Climbing doesn’t have a reputation as a family-friendly sport. Often it’s perceived as the preserve of wiry, 9-stone, twenty-something mountaineers who have a penchant for early death.
But, as it turns out, like most extreme sports, there are friendly, entry-level destinations to explore with none of the terror of The Edge.
Fontainebleau in France
Fontainebleau is supposed to be a bouldering resort–a place where insane people go to scramble over rocks without a harness. However, the venue has become increasingly mellow over the last few years, offering an excellent place for outgoing families to embrace adventure.
Fontainebleau is less than 100 km south of Paris. It’s incredibly well-connected and attracts climbers from all over Europe. There are plenty of instructors on hand to guide you and ensure that you have proper technique, as well as (quite incredibly) on-site daycare.
Even though Kalymnos is adrift in the Mediterranean, it’s surprisingly well connected, thanks to its proximity to Kos. You can get direct flights from most European cities, including Athens.
Kalymnos became a world-renowned site for climbing because of the annual climbing festival held on the island, and the fact that once you’re done with climbing, there are stunning beaches to enjoy with your family.
Kalymnos offers practically all of the benefits of a beach holiday but with a fun activity to do in the cool of the morning or the dying evening light. Expect stunning views over beautiful Greek islands scattered as far as the eye can see.
If there’s one place where you’ll need specialist climbing shoes from a shop like Smart Sports, it’s Catalunya in Spain.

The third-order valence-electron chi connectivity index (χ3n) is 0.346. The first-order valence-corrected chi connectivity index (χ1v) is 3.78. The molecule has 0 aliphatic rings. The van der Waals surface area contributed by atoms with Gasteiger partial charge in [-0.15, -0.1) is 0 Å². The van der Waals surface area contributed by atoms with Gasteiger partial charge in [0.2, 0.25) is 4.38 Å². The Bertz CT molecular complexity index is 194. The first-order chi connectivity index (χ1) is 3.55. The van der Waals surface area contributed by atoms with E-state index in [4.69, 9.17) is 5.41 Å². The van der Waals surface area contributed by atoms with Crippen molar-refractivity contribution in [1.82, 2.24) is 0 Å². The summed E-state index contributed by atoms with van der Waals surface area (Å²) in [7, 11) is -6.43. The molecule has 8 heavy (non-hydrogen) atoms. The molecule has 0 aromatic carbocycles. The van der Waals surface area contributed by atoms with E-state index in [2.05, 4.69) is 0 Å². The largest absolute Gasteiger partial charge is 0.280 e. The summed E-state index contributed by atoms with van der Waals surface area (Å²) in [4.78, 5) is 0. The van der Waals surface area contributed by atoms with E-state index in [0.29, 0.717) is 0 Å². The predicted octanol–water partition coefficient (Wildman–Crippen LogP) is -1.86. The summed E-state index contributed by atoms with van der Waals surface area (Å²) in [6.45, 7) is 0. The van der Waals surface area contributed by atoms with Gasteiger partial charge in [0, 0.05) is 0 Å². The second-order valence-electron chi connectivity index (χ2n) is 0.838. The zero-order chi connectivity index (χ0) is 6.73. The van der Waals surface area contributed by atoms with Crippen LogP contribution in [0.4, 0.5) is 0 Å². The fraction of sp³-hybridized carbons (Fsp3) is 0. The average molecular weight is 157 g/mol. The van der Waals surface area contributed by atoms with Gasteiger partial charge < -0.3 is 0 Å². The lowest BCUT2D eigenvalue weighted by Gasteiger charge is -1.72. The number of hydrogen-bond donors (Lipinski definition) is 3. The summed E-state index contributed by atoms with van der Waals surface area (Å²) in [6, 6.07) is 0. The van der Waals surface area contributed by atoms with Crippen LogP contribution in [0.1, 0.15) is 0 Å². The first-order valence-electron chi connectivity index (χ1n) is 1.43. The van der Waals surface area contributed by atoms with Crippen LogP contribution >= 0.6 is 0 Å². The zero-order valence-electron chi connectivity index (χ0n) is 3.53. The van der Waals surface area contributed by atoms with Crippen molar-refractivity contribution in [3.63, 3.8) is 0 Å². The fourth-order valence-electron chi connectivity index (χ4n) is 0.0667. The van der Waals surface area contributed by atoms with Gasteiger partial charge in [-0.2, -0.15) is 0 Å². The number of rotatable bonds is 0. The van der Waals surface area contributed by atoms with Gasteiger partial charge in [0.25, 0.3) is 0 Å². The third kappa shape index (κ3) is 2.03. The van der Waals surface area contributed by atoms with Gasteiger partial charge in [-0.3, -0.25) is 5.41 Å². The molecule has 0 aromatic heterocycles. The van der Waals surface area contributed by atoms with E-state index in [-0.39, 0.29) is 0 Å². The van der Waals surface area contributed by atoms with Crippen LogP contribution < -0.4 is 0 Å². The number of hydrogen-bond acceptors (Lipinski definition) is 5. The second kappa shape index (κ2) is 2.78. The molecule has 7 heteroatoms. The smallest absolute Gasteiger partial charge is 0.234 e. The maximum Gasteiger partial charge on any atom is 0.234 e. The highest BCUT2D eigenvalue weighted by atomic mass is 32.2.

The region is perhaps the most extreme on this list, but most of the rock faces that you’re expected to climb are less than 150 feet in height. Plus, you and your family have to wear harnesses the entire time.
The site has a zero-tolerance policy on so-called “free climbing.” Safety is very much a priority here, partly because of the culture and partly due to bitter experience.
Most people who go to the climbing walls stay in the nearby town of Cornudella de Montsant. It’s a kind of hub–a bit like a ski resort–with good connections to the surrounding mountaineering attractions.
There are perhaps fifty climbing destinations within an hour’s drive, so unless you’re here for six months; you won’t be able to climb them all.
Patagonia In Argentina
If you’re planning a trip to Argentina and want to indulge in a spot of climbing, then Patagonia is an ideal destination. Home to some of the most famous climbing mountains in the world, like the Fitz Roy, the area attracts keen climbers from all over South America.
Patagonia is mainly for serious climbers, but there are less challenging places where families can go climbing. Summiting one of the many local peaks often requires specialist training.
The weather isn’t always great, so you’ll have to be careful. If you’re traveling with kids, then try to stay below 2,000 feet.